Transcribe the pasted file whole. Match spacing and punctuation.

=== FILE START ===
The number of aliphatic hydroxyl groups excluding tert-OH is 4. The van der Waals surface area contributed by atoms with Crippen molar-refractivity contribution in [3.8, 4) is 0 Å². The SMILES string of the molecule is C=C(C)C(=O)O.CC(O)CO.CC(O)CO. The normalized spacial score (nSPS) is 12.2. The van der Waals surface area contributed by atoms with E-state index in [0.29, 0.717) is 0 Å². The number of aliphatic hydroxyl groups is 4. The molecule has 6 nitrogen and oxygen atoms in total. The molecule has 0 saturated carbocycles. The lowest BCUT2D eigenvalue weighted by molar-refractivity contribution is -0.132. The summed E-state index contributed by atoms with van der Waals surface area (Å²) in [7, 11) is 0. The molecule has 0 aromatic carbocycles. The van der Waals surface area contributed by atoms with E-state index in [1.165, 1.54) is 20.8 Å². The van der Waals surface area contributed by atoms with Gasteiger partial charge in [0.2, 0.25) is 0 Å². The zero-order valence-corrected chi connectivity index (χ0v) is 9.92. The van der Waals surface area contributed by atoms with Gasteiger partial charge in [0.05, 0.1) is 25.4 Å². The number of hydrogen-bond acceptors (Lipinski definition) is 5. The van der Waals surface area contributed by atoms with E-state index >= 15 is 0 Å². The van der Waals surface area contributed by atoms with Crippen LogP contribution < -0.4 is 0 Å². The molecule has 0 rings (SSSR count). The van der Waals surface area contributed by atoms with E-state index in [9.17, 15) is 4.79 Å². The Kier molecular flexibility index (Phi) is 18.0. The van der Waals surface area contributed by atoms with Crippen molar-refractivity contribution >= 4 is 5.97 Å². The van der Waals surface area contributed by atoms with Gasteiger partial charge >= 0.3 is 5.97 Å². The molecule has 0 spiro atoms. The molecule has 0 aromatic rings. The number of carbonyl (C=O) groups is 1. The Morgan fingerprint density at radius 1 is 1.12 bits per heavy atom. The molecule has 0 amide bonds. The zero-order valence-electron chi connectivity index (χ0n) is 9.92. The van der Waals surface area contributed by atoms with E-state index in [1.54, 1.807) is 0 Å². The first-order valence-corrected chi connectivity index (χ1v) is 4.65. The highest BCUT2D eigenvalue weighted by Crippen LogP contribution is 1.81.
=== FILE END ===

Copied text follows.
The number of aliphatic hydroxyl groups excluding tert-OH is 4. The van der Waals surface area contributed by atoms with Crippen molar-refractivity contribution in [3.8, 4) is 0 Å². The SMILES string of the molecule is C=C(C)C(=O)O.CC(O)CO.CC(O)CO. The normalized spacial score (nSPS) is 12.2. The van der Waals surface area contributed by atoms with E-state index in [0.29, 0.717) is 0 Å². The number of aliphatic hydroxyl groups is 4. The molecule has 6 nitrogen and oxygen atoms in total. The molecule has 0 saturated carbocycles. The lowest BCUT2D eigenvalue weighted by molar-refractivity contribution is -0.132. The summed E-state index contributed by atoms with van der Waals surface area (Å²) in [7, 11) is 0. The molecule has 0 aromatic carbocycles. The van der Waals surface area contributed by atoms with E-state index in [1.165, 1.54) is 20.8 Å². The van der Waals surface area contributed by atoms with Gasteiger partial charge in [0.2, 0.25) is 0 Å². The zero-order valence-corrected chi connectivity index (χ0v) is 9.92. The van der Waals surface area contributed by atoms with Gasteiger partial charge in [0.05, 0.1) is 25.4 Å². The number of hydrogen-bond acceptors (Lipinski definition) is 5. The van der Waals surface area contributed by atoms with E-state index >= 15 is 0 Å². The van der Waals surface area contributed by atoms with Crippen LogP contribution < -0.4 is 0 Å². The molecule has 0 rings (SSSR count). The van der Waals surface area contributed by atoms with E-state index in [9.17, 15) is 4.79 Å². The Kier molecular flexibility index (Phi) is 18.0. The van der Waals surface area contributed by atoms with Crippen molar-refractivity contribution >= 4 is 5.97 Å². The van der Waals surface area contributed by atoms with Gasteiger partial charge >= 0.3 is 5.97 Å². The molecule has 0 spiro atoms. The molecule has 0 aromatic rings. The number of carbonyl (C=O) groups is 1. The Morgan fingerprint density at radius 1 is 1.12 bits per heavy atom. The molecule has 0 amide bonds. The zero-order valence-electron chi connectivity index (χ0n) is 9.92. The van der Waals surface area contributed by atoms with E-state index in [1.54, 1.807) is 0 Å². The first-order valence-corrected chi connectivity index (χ1v) is 4.65. The highest BCUT2D eigenvalue weighted by Crippen LogP contribution is 1.81.